Unveil Flushing Improvement Plan, Monserrate Asks To Include Corona
The Bloomberg mayoral administration announced a far-reaching redevelopment plan for Flushing last week which has broad local support, but City Councilmember Hiram Monserrate, who represents neighboring Corona, asserts the plan "marks a step in the right direction," but nonetheless declared he would like to see some additions to it.
Monserrate (D–Corona) said he and his constituents had concerns that the plan would "fall short of our expectations by failing to provide local community residents with affordable housing, economic investment opportunities, employment and other socioeconomic opportunities accruing from this project."
Monserrate made several proposals for inclusion in the plan that addressed his concerns and that broaden it substantially to include Corona.
The city’s proposal was unveiled on Tuesday by Deputy Mayor Daniel Doctoroff, the administration’s economic development chief, before about 100 community and business leaders at Flushing Town Hall.
Doctoroff described a plan that basically centers on three areas: Downtown Flushing, the Flushing River waterfront and Willets Point.
Revitalizing the Flushing River waterfront has also been addressed by Assemblymember Brian McLaughlin (D–Flushing) who foresees a great opportunity to attract recreational and entertainment development, particularly restaurants that would make the area a special round-the-clock community.
According to Doctoroff, the city’s proposals range from making Main Street, the area’s main thoroughfare, into a one-way street; improving the Main Street, Long Island Rail Road terminal and adding a Prince Street entrance to the Main Street subway terminal.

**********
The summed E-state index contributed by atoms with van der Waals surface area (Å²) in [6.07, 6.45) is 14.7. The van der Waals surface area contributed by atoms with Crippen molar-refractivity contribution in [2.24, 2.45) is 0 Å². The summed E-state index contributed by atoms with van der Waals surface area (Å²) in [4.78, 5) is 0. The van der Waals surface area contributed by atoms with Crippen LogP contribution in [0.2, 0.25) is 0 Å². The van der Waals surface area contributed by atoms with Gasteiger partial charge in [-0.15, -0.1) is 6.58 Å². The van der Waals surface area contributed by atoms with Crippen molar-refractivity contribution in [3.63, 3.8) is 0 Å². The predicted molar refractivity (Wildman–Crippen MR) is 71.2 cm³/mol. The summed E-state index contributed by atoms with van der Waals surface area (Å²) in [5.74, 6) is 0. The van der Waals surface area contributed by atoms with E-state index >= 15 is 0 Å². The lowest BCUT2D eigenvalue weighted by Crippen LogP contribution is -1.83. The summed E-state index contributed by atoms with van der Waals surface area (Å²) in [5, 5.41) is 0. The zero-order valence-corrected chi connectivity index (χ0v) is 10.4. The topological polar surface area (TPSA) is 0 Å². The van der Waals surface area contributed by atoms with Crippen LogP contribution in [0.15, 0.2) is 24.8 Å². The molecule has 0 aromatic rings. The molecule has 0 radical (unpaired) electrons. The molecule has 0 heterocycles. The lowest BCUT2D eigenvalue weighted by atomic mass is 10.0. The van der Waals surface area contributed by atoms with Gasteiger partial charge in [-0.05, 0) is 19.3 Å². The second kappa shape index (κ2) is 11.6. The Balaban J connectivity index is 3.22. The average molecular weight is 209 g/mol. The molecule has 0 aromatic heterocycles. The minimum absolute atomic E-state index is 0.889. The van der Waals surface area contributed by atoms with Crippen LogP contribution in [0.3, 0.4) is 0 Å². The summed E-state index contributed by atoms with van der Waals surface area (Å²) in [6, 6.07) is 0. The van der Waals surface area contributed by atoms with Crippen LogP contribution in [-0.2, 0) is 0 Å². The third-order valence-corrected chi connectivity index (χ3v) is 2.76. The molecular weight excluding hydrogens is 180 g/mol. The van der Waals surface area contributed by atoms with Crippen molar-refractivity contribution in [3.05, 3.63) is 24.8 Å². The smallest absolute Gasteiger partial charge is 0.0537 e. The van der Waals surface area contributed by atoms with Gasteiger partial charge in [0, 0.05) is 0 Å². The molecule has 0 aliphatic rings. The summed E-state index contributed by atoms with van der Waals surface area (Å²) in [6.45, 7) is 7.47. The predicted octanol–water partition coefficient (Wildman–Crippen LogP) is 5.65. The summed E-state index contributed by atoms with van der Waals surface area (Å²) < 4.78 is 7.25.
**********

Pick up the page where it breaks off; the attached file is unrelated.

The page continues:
Another integral part of the development plan calls for creating a mixed use development for the municipal parking lot on Union Street and 39th Street. Toward this end, the city will issue a request for proposals early next year.
As for Willets Point opposite Shea Stadium, the city will have to tackle the monumental problem of relocating some 100 auto junk yard-related businesses. Over a long period, this problem has proved insoluble, in part because it may require a long, drawn-out court fight for the city to acquire this large number of businesses by eminent domain. The cost to eliminate the eyesore could amount to more than $100 million.
The ultimate replacement proposal could transform the junk yards into a large-scale development to pump up the economic potential of the area. The city will seek ideas from developers regarding the area next year.
Monserrate also had Willets Point in mind as he looked over Doctoroff’s proposal. First off, he wants to define the project not only as a Flushing redevelopment plan but as the "Downtown Flushing, Willets Point–Corona Redevelopment Plan." In addition, as his plan title suggests, Monserrate wants the plan to include the surrounding community of Corona.
As reported earlier, Monserrate would like the plan to address job development and creation of affordable housing for local community residents and businesses. He also wants more open space and recreational areas created to improve the quality of life.
Monserrate said he will be working with city planners and the mayor’s office in the coming months, as well as the private and public sector to ensure that the needs and concerns of local people will be heard and integrated into "this exciting and much-needed project."
Monserrate envisions the project as a citywide improvement plan, one that will attract tax revenues, create new jobs and improve environmental conditions for all who work, live and come to visit the targeted area.